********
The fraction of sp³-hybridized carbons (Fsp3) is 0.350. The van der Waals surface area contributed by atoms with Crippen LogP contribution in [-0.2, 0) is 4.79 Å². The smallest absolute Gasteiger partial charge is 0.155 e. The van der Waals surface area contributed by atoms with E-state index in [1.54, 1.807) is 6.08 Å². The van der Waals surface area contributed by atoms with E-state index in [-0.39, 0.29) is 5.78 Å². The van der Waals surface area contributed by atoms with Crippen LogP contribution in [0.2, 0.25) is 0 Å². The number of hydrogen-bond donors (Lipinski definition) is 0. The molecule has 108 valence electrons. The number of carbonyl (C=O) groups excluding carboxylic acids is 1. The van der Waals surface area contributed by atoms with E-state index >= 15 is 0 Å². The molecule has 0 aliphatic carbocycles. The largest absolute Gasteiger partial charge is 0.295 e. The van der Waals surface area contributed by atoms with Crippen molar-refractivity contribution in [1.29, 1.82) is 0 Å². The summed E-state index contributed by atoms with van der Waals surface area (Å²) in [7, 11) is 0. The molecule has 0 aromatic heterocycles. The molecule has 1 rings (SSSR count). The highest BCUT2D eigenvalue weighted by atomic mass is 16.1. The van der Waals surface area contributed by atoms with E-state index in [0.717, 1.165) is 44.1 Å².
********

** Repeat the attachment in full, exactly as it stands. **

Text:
The fraction of sp³-hybridized carbons (Fsp3) is 0.350. The van der Waals surface area contributed by atoms with Crippen LogP contribution in [-0.2, 0) is 4.79 Å². The smallest absolute Gasteiger partial charge is 0.155 e. The van der Waals surface area contributed by atoms with E-state index in [1.54, 1.807) is 6.08 Å². The van der Waals surface area contributed by atoms with E-state index in [-0.39, 0.29) is 5.78 Å². The van der Waals surface area contributed by atoms with Crippen LogP contribution in [0.2, 0.25) is 0 Å². The number of hydrogen-bond donors (Lipinski definition) is 0. The molecule has 108 valence electrons. The number of carbonyl (C=O) groups excluding carboxylic acids is 1. The van der Waals surface area contributed by atoms with E-state index >= 15 is 0 Å². The molecule has 0 aliphatic carbocycles. The largest absolute Gasteiger partial charge is 0.295 e. The van der Waals surface area contributed by atoms with Crippen molar-refractivity contribution in [1.29, 1.82) is 0 Å². The summed E-state index contributed by atoms with van der Waals surface area (Å²) in [7, 11) is 0. The molecule has 0 aromatic heterocycles. The molecule has 1 rings (SSSR count). The highest BCUT2D eigenvalue weighted by atomic mass is 16.1. The van der Waals surface area contributed by atoms with E-state index in [0.717, 1.165) is 44.1 Å².